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1. Open a terminal window.

2. At the input prompt you will see this structure:
“`
nicholas@computer-name:~$ _
“`

3. So you have to edit the hostname file:
“`
sudo nano /etc/hostname
“`

4. When prompted, enter the administrator password and hit Enter.

5. The hostname file will open, showing the current computer name. Replace the name with the desired new name.

6. Hit Ctrl+X to save and exit.

7. New name will show when you open a new terminal window.

shot

What’s happening

One day, when I opened up terminal as usual, it showed [Process completed] and just terminated. I could not type any thing, run any scripts and work on my project. Even worse, this made me unable to install programs into my computer because many installations need to run shell scripts. Okay, I searched over the internet and there was no solution for that. I even peaked many parts in the Mac OSX system to see if there were any mis-configuration, of course nothing helps. After all, I though if there is nothing wrong, it must be  something done with my /bin/bash. And after I upgraded my bash, my lovely terminal came back!

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Change shell’s default execution

The truth is, when you open terminal, it execute /bin/bash. As it is not working now, we need another environment for us to execute stuff. Open “Terminal->Preference”, and change “Shells open with” manually to “/bin/sh”.

Change What Shell Opens

Update /bin/bash

Now we are going to download the latest version of bash and replace the old one. Open up a new terminal and now you are able to execute commands. Copy and paste the following codes into the terminal, they will automatically handle everything for you.

	curl -LO ftp://ftp.cwru.edu/pub/bash/bash-4.2.tar.gz
	tar zxvf bash-4.2.tar.gz
	cd bash-4.2
	./configure && make && sudo make install
	chsh -s /usr/local/bin/bash {user_name}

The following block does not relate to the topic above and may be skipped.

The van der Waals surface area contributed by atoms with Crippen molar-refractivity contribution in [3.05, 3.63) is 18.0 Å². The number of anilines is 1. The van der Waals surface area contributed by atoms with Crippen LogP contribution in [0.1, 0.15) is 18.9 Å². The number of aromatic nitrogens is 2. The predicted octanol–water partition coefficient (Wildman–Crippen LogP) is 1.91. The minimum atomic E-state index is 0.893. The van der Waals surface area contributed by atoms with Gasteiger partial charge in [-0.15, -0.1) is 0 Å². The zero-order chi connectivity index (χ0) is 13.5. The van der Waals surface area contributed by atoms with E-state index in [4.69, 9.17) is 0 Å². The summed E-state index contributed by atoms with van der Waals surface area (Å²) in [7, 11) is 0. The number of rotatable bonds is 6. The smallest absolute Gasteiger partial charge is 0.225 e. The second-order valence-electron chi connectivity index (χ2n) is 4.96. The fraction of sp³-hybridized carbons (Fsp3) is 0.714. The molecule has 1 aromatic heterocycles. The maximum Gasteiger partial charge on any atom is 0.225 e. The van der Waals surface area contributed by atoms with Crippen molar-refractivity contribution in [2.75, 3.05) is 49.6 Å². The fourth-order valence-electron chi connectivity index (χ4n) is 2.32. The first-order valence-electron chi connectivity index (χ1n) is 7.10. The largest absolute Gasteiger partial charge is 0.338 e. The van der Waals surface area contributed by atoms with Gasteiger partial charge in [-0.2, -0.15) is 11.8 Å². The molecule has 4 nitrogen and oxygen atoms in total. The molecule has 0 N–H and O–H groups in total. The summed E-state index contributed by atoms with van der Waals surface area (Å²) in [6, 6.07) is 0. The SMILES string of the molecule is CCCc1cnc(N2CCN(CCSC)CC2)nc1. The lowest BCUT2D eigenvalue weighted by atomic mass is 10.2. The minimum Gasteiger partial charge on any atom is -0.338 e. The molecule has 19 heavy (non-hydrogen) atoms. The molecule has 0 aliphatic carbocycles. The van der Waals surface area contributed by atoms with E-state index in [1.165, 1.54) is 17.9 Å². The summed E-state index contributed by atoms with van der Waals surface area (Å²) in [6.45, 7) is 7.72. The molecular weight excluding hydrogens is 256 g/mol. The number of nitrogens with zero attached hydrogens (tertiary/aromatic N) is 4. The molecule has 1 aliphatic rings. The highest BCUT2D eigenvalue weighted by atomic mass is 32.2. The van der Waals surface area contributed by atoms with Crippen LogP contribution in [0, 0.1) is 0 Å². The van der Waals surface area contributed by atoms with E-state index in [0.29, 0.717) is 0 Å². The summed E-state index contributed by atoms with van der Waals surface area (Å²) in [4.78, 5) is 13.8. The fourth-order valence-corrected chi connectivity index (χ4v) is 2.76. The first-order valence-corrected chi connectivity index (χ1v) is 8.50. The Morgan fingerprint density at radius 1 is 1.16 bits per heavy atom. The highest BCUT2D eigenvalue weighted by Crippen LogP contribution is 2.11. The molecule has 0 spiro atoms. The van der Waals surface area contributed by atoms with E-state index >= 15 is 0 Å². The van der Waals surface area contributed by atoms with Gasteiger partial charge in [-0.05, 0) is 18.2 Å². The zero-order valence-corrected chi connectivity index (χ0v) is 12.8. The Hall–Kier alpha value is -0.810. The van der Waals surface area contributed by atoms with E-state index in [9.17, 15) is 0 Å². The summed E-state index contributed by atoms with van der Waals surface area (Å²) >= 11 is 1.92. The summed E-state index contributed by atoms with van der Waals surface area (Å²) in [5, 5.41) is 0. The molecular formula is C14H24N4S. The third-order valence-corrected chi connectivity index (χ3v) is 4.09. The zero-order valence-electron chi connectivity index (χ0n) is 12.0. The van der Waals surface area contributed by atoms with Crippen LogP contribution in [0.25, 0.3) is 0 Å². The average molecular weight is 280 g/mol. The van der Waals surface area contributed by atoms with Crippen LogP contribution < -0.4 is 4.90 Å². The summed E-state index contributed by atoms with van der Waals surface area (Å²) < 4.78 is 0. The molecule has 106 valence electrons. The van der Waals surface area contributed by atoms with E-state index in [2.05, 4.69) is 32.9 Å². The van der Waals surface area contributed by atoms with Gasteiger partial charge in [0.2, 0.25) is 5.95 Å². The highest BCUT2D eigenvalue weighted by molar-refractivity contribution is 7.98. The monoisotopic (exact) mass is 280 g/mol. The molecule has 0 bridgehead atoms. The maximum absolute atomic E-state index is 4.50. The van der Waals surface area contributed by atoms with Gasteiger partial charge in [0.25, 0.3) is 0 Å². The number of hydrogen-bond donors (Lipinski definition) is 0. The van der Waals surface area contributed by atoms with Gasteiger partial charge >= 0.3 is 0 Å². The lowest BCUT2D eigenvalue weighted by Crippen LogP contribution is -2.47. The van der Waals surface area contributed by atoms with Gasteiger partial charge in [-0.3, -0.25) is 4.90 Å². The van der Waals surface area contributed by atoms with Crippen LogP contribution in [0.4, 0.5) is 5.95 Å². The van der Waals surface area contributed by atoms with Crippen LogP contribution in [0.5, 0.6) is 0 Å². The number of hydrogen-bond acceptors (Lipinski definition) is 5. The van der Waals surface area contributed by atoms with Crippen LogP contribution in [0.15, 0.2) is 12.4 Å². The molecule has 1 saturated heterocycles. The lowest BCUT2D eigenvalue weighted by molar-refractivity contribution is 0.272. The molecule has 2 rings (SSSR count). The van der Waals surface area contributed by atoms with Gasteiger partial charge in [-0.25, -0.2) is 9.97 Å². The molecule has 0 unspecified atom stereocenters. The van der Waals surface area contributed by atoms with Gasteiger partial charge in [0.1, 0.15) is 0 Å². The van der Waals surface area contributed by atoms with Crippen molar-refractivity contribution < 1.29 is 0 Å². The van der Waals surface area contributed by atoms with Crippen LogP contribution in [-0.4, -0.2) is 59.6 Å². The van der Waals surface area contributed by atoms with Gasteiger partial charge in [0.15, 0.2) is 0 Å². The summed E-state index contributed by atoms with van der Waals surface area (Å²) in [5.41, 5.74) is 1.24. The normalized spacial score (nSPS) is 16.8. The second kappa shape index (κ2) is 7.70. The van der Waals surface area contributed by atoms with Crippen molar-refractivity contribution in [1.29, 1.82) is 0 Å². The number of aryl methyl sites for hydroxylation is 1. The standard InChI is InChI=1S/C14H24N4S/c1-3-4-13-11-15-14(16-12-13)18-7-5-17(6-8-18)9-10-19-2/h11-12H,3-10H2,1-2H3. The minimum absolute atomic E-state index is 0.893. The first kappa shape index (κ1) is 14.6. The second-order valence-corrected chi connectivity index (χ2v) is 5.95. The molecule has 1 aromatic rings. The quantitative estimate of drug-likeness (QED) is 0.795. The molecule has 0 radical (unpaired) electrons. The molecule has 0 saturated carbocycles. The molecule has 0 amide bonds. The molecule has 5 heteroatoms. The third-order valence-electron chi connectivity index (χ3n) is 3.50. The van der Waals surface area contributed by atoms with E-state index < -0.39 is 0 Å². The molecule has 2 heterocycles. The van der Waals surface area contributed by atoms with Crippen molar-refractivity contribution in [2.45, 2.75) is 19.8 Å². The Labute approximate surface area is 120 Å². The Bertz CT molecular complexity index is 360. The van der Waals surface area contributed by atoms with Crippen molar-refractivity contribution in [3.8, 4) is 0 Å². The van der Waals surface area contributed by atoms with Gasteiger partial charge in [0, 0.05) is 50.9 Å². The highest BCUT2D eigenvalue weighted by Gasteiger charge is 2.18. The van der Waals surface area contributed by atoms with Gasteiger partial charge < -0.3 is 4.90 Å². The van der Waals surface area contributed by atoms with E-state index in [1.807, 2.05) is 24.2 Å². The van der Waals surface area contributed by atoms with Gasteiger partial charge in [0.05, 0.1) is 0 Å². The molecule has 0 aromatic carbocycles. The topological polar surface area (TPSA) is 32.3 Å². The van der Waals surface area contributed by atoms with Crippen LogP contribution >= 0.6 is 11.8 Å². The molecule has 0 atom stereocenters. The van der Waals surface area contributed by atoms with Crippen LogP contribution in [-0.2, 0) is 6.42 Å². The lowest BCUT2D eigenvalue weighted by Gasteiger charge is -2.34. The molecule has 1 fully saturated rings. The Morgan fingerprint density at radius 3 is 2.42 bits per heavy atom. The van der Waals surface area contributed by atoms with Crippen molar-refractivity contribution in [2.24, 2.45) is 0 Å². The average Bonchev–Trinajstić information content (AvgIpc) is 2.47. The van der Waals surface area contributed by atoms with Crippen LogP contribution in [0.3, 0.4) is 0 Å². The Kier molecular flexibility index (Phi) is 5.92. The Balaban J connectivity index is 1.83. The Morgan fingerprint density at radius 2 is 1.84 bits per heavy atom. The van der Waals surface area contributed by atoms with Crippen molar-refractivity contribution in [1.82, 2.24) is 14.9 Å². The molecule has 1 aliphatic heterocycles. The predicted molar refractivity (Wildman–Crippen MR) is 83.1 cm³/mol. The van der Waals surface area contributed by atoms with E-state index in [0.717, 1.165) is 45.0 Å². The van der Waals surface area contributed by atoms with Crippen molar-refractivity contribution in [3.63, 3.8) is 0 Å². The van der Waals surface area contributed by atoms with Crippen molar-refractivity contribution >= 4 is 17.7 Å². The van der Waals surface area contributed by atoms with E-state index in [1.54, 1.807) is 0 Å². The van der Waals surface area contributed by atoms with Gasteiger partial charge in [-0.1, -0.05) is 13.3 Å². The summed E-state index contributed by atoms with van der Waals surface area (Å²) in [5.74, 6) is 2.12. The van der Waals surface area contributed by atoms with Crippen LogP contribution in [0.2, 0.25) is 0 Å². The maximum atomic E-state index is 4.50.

sudo bash -c "echo /usr/local/bin/bash >> /private/etc/shells"
	cd /bin
	sudo mv bash bash-old
	sudo ln -s /usr/local/bin/bash bash
	
Once done

Go to “Terminal->Preference” again and change :Shells open with: back to “Default login shell”. Enjoy!

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[expand title=”Detailed explanations” tag=”h5″ trigclass=”arrowright”]

What I did?

Okay, I admit that I did something to the system sometimes ago. I was doing some experiments on “sandboxing” and played with “chroot jail” stuff before. That is, I need to create an environment with restricted support to the program I run. So I wrote a sandbox, configured it’s root to a ‘secure’ place (anywhere not the actual root), and copy essential executables to that new root. Well, so far I think I didn’t do anything harm to the system, but I might corrupt the /bin/bash when I copied it to the sandbox root.

Diagnosis

Shell will run the following files before letting user to do anything. Check everyone to see if there are any misconfigurations.

  • ~/.bash_profile (for /bin/bash)
  • ~/.profile (for /bin/sh)
  • /etc/profile (for /bin/sh)
  • /etc/bashrc (for /bin/bash)
  • (google for more)

To play with, add some echoes to see if they works. Btw, I love nano more than vi, so try out “sudo nano /etc/bashrc”.

Playing with Shell
Another thing

The code above updates your bash to version 4.2. To check if there is any new version, go to the ftp.
ftp://ftp.cwru.edu/pub/bash/

Reference

http://techscienceinterest.blogspot.com/2010/05/change-to-new-bash-shell-41-for-mac-os.html